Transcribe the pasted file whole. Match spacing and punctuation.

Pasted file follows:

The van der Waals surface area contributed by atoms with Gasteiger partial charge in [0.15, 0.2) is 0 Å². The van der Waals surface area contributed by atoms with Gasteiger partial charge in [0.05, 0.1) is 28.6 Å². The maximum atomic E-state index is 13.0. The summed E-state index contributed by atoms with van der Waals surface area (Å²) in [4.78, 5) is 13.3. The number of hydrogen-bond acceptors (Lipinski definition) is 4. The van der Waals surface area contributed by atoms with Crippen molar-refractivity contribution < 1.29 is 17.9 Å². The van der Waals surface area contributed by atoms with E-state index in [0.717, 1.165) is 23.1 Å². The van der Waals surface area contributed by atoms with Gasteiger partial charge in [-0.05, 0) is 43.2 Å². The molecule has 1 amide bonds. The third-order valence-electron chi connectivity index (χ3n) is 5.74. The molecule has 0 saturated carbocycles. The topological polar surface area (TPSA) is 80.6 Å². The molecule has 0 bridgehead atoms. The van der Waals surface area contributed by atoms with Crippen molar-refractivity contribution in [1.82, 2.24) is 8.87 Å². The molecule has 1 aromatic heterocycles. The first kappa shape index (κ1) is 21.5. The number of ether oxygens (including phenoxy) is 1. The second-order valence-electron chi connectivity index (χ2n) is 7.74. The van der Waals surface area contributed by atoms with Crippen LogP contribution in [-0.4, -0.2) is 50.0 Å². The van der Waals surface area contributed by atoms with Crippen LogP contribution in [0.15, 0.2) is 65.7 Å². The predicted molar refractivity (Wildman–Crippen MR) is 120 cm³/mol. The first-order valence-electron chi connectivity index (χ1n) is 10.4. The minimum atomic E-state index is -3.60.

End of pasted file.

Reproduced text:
The van der Waals surface area contributed by atoms with Gasteiger partial charge in [0.15, 0.2) is 0 Å². The van der Waals surface area contributed by atoms with Gasteiger partial charge in [0.05, 0.1) is 28.6 Å². The maximum atomic E-state index is 13.0. The summed E-state index contributed by atoms with van der Waals surface area (Å²) in [4.78, 5) is 13.3. The number of hydrogen-bond acceptors (Lipinski definition) is 4. The van der Waals surface area contributed by atoms with Crippen molar-refractivity contribution < 1.29 is 17.9 Å². The van der Waals surface area contributed by atoms with E-state index in [0.717, 1.165) is 23.1 Å². The van der Waals surface area contributed by atoms with Gasteiger partial charge in [-0.05, 0) is 43.2 Å². The molecule has 1 amide bonds. The third-order valence-electron chi connectivity index (χ3n) is 5.74. The molecule has 0 saturated carbocycles. The topological polar surface area (TPSA) is 80.6 Å². The molecule has 0 bridgehead atoms. The van der Waals surface area contributed by atoms with Crippen molar-refractivity contribution in [1.82, 2.24) is 8.87 Å². The molecule has 1 aromatic heterocycles. The first kappa shape index (κ1) is 21.5. The number of ether oxygens (including phenoxy) is 1. The second-order valence-electron chi connectivity index (χ2n) is 7.74. The van der Waals surface area contributed by atoms with Crippen LogP contribution in [-0.4, -0.2) is 50.0 Å². The van der Waals surface area contributed by atoms with Crippen LogP contribution in [0.15, 0.2) is 65.7 Å². The predicted molar refractivity (Wildman–Crippen MR) is 120 cm³/mol. The first-order valence-electron chi connectivity index (χ1n) is 10.4. The minimum atomic E-state index is -3.60.